The day after Uber and Lyft finally got approval to operate in Metro Vancouver, the City of Surrey sent a letter to Uber to cease operations within the city limits.
In most of Vancouver, it seems that everyone was happy about the arrival of ride sharing. Meanwhile, Uber drivers were ticketed by bylaws officers in Surrey.
An Uber driver named Carlos Medina was charged with a $500 fine when he went to pick up a passenger at King George Station, as reported by CTV News. And he wasn’t alone. There were many more drivers who were charged for working with a ridesharing service within the City of Surrey boundaries.
The decision to fight against Uber was likely made because of the loss of riders that local taxi drivers will now have to face, but they are not the only ones who will suffer a major loss. For the people who own taxi companies, business could likely slow down to a great extent.
Both Ubers and taxis charge riders according to the distance they travel, but the prices for each are gauged differently. In terms of affordability, many people think that ridesharing services are more preferable over taxis, and most of the time, people do not have to wait nearly as long for an Uber to show up after they’re summoned. It’s cheap and quick, and Uber passengers alone get to choose their vehicle.
Being an Uber driver is also a good opportunity for someone who is looking for a part-time job. Drivers for Uber need to be over 21 years old, and they have to pass a background and driving record check. They also need a car that can seat at least four passengers. These requirements lessen safety concerns for Uber users, though taxi-drivers also have to meet similar requirements.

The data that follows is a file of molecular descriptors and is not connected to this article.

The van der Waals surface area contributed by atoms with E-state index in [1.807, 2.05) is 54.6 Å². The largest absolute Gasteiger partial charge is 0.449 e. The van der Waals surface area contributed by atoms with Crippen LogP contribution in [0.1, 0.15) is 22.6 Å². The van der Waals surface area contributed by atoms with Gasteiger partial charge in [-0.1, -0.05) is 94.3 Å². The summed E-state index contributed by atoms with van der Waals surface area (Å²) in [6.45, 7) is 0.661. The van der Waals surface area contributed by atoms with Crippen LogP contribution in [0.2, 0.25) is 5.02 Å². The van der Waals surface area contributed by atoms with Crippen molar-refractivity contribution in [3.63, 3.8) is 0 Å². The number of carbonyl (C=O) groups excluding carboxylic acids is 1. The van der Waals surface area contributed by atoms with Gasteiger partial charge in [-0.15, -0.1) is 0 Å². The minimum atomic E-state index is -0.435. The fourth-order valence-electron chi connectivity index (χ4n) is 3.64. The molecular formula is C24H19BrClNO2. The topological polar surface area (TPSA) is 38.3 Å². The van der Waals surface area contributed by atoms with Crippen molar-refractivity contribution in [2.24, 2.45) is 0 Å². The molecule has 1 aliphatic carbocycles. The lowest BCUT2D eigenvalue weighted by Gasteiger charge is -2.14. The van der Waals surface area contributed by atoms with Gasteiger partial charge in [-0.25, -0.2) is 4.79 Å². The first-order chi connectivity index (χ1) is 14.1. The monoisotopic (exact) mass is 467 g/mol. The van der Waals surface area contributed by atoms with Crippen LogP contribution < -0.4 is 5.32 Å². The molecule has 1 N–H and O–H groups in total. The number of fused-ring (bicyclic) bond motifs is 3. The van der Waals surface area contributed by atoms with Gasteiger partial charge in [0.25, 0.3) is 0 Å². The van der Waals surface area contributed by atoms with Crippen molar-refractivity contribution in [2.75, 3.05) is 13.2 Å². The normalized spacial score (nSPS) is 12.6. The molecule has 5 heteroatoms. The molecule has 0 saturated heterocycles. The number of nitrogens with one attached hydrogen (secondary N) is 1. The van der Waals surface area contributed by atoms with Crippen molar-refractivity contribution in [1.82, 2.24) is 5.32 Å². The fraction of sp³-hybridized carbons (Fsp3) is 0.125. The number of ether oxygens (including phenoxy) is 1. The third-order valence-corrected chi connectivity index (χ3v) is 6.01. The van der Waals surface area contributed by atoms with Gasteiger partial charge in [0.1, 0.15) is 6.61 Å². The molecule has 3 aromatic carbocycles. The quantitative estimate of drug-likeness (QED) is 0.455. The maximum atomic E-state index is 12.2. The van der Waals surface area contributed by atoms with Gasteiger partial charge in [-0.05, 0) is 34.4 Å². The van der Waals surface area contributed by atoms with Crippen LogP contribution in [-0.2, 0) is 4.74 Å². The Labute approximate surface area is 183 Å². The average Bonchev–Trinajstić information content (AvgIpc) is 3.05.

Whether the City of Surrey is in favour of ridesharing or not, having Uber and Lyft would be beneficial for citizens.
Officers were fining Uber drivers for two weeks — a period that ended when a B.C. Supreme Court judge ordered them to stop.
At last, the mayor of Surrey has said that it’s “time to move on.” While it’s important to consider taxi drivers, the fact that Uber is successfully operated in Canadian cities that are way bigger than Surrey — like Montreal, Calgary, and Ottawa — can not be neglected.
In New York City, where yellow cabs are incredibly common, ridesharing providers coexist with taxi companies. Whether or not people stop using taxis altogether completely depends on the environment they’re living in. Surrey already has rapid busses, trains that connect to Metro Vancouver, and taxi services. Now that it has Uber and Lyft as well, ridesharing can be considered a step in the development of the city’s transport network.